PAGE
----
Using LinkedIn To Find Technical Writing Contract Work

I’ve had some reservations about LinkedIn (http://www.linkedin.com/in/ivanwalsh) and didn’t join up until last year. Most of the technical writers I spoke to didn’t seem to get much return on the site and looked elsewhere. I should add that most of these were job-hunting and looking to make quick connections. For them it didn’t work.

Does LinkedIn Help Find Contract Work?

For me, of the three main Social Media networks, (Facebook and Twitter the others) I’ve got the most returns from LinkedIn. I didn’t find a job – but I wasn’t looking for one – though I made very good connections. Much deeper than on Facebook.

Someone asked me during the week what they were doing wrong on LinkedIn. I don’t think they were doing anything wrong per se but maybe the approach was a bit hit and miss. I’ve joined over forty groups but now focus on five only. The returns are higher.

They also made the point on one of the LinkedIn groups that they’ve found work by teaming up with 2 other people (software developer and web designer) as this approach seemed to work better.

I think the point he was making is that if you’re ‘just a tech writer’ it’s easy to get fobbed off – “we don’t need any tech docs right now, thanks.”

But, AS A TEAM, he found work in areas outside his usual network, for example in:

  • Government contracting, e.g. proposal development. Found this from a ‘non-IT’ person he met in the Chamber of Commerce who needed a helping hand. Now he has a foot in the door, re RFP work.
  • Direct mail (i.e. copywriting, the type of work he usually wouldn’t have looked at (or got) before)
  • Content Creation – they need an intranet and he got the job as the content developer. But the job came thru the programmer friend.

Someone also made the point that technical writers should focus on specialist areas rather than general IT. For example, developing content for mobile devices, developing content for industries, e.g. Energy, and looking at where they can dominate an area rather than being AN Other tech writer.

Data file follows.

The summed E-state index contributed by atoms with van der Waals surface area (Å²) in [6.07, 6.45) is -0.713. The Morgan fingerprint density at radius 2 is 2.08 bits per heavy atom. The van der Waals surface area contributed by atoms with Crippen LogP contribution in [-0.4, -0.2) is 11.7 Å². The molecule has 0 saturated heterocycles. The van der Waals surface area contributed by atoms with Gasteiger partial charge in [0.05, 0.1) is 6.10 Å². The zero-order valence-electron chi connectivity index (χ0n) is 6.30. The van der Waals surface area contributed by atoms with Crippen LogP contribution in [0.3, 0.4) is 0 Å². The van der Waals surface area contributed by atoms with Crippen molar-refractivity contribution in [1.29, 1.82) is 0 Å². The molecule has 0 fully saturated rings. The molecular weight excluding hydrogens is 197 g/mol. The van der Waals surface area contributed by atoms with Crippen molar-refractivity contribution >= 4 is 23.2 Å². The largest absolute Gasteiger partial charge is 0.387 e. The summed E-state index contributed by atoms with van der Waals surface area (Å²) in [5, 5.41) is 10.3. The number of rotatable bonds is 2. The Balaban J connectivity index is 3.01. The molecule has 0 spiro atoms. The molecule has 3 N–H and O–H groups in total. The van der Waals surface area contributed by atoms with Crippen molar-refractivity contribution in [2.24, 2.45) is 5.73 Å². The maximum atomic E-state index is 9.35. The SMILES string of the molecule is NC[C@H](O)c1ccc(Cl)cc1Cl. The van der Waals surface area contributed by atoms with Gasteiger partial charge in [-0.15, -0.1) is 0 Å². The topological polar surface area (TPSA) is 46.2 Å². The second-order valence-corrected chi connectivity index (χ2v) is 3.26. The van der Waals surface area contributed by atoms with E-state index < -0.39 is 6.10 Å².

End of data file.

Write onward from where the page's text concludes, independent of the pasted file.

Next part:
For those thinking about LinkedIn, I’d suggest joining a few groups, ask questions and help out. Once you’ve built some credibility, folks will start emailing you offline and asking questions, sharing ideas, looking for help.

Trust is key. I do my best to chip in and share what I know. Most people pick up on that (I hope!) and the returns for me are visits to the site, email signups and projects I can do at home.

Over to you.

What’s been your experience with LinkedIn?

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Acceptance Test Plan

Contingency Plan

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Conversion Plan

Software Requirements Specification

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API Documentation

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Verification and Validation Plan

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White Papers

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Installation Plan

Work Instructions

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Interface Control Document

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Training Plan

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Request for Proposal

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Service Level Agreement (SLA)

Verification and Validation Plan

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Setup Guide

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